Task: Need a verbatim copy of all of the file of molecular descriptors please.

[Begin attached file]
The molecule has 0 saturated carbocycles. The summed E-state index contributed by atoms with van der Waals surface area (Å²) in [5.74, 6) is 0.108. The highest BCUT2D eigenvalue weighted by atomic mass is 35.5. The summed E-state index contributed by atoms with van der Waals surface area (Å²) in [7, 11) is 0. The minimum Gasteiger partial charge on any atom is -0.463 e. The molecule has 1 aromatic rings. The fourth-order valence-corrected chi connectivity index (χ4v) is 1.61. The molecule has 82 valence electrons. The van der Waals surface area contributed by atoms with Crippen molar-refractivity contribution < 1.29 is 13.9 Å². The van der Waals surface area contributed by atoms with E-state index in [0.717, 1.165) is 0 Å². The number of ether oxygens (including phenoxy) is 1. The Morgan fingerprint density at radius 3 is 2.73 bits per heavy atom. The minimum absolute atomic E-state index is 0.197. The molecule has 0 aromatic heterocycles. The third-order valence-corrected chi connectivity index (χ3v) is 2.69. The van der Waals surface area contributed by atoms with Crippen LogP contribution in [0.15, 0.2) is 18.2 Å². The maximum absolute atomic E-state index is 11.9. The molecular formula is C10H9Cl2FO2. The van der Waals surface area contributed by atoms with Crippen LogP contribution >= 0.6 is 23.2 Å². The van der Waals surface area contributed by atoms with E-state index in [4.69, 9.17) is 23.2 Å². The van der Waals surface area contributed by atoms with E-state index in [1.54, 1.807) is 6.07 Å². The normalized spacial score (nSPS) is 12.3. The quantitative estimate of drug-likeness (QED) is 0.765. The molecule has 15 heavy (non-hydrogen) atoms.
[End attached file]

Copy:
The molecule has 0 saturated carbocycles. The summed E-state index contributed by atoms with van der Waals surface area (Å²) in [5.74, 6) is 0.108. The highest BCUT2D eigenvalue weighted by atomic mass is 35.5. The summed E-state index contributed by atoms with van der Waals surface area (Å²) in [7, 11) is 0. The minimum Gasteiger partial charge on any atom is -0.463 e. The molecule has 1 aromatic rings. The fourth-order valence-corrected chi connectivity index (χ4v) is 1.61. The molecule has 82 valence electrons. The van der Waals surface area contributed by atoms with Crippen molar-refractivity contribution < 1.29 is 13.9 Å². The van der Waals surface area contributed by atoms with E-state index in [0.717, 1.165) is 0 Å². The number of ether oxygens (including phenoxy) is 1. The Morgan fingerprint density at radius 3 is 2.73 bits per heavy atom. The minimum absolute atomic E-state index is 0.197. The molecule has 0 aromatic heterocycles. The third-order valence-corrected chi connectivity index (χ3v) is 2.69. The van der Waals surface area contributed by atoms with Crippen LogP contribution in [0.15, 0.2) is 18.2 Å². The maximum absolute atomic E-state index is 11.9. The molecular formula is C10H9Cl2FO2. The van der Waals surface area contributed by atoms with Crippen LogP contribution >= 0.6 is 23.2 Å². The van der Waals surface area contributed by atoms with E-state index in [4.69, 9.17) is 23.2 Å². The van der Waals surface area contributed by atoms with E-state index in [1.54, 1.807) is 6.07 Å². The normalized spacial score (nSPS) is 12.3. The quantitative estimate of drug-likeness (QED) is 0.765. The molecule has 15 heavy (non-hydrogen) atoms.